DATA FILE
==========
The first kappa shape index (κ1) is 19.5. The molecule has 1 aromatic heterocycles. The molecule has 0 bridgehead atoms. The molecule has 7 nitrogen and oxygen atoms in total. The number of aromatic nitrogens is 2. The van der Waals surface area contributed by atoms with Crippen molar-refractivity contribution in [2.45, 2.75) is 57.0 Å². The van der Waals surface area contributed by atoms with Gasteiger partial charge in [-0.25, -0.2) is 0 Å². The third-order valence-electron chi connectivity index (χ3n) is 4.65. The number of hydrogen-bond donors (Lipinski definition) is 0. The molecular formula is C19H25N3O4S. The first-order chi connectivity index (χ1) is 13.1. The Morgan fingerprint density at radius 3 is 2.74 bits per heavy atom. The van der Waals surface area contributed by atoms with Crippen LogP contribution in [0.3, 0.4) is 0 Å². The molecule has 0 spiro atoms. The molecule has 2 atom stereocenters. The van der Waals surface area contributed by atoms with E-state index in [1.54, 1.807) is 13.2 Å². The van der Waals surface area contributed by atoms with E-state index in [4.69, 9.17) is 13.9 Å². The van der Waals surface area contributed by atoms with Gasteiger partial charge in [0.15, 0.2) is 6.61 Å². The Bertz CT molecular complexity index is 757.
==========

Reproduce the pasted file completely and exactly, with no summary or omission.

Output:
The first kappa shape index (κ1) is 19.5. The molecule has 1 aromatic heterocycles. The molecule has 0 bridgehead atoms. The molecule has 7 nitrogen and oxygen atoms in total. The number of aromatic nitrogens is 2. The van der Waals surface area contributed by atoms with Crippen molar-refractivity contribution in [2.45, 2.75) is 57.0 Å². The van der Waals surface area contributed by atoms with Gasteiger partial charge in [-0.25, -0.2) is 0 Å². The third-order valence-electron chi connectivity index (χ3n) is 4.65. The number of hydrogen-bond donors (Lipinski definition) is 0. The molecular formula is C19H25N3O4S. The first-order chi connectivity index (χ1) is 13.1. The Morgan fingerprint density at radius 3 is 2.74 bits per heavy atom. The van der Waals surface area contributed by atoms with Crippen LogP contribution in [0.3, 0.4) is 0 Å². The molecule has 0 spiro atoms. The molecule has 2 atom stereocenters. The van der Waals surface area contributed by atoms with E-state index in [1.54, 1.807) is 13.2 Å². The van der Waals surface area contributed by atoms with E-state index in [4.69, 9.17) is 13.9 Å². The van der Waals surface area contributed by atoms with Gasteiger partial charge in [0.15, 0.2) is 6.61 Å². The Bertz CT molecular complexity index is 757.